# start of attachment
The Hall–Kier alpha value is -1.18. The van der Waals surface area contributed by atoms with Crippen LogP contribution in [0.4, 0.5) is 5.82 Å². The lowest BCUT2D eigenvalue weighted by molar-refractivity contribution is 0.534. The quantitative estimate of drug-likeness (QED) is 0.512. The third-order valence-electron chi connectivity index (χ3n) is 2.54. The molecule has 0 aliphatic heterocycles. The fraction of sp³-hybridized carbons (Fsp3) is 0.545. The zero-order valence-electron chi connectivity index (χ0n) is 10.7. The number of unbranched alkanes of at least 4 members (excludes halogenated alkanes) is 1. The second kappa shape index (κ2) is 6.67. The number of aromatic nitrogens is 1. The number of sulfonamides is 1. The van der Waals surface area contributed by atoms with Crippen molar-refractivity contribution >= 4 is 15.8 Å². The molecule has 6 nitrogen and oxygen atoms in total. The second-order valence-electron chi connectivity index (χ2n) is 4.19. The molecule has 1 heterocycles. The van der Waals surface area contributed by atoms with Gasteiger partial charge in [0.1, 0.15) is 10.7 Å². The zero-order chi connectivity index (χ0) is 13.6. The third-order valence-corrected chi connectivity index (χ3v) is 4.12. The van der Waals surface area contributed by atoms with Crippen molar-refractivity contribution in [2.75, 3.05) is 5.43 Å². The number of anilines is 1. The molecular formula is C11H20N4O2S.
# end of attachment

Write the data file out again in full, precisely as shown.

The Hall–Kier alpha value is -1.18. The van der Waals surface area contributed by atoms with Crippen LogP contribution in [0.4, 0.5) is 5.82 Å². The lowest BCUT2D eigenvalue weighted by molar-refractivity contribution is 0.534. The quantitative estimate of drug-likeness (QED) is 0.512. The third-order valence-electron chi connectivity index (χ3n) is 2.54. The molecule has 0 aliphatic heterocycles. The fraction of sp³-hybridized carbons (Fsp3) is 0.545. The zero-order valence-electron chi connectivity index (χ0n) is 10.7. The number of unbranched alkanes of at least 4 members (excludes halogenated alkanes) is 1. The second kappa shape index (κ2) is 6.67. The number of aromatic nitrogens is 1. The number of sulfonamides is 1. The van der Waals surface area contributed by atoms with Crippen molar-refractivity contribution >= 4 is 15.8 Å². The molecule has 6 nitrogen and oxygen atoms in total. The second-order valence-electron chi connectivity index (χ2n) is 4.19. The molecule has 1 heterocycles. The van der Waals surface area contributed by atoms with Gasteiger partial charge in [0.1, 0.15) is 10.7 Å². The zero-order chi connectivity index (χ0) is 13.6. The third-order valence-corrected chi connectivity index (χ3v) is 4.12. The van der Waals surface area contributed by atoms with Crippen molar-refractivity contribution in [2.75, 3.05) is 5.43 Å². The number of anilines is 1. The molecular formula is C11H20N4O2S.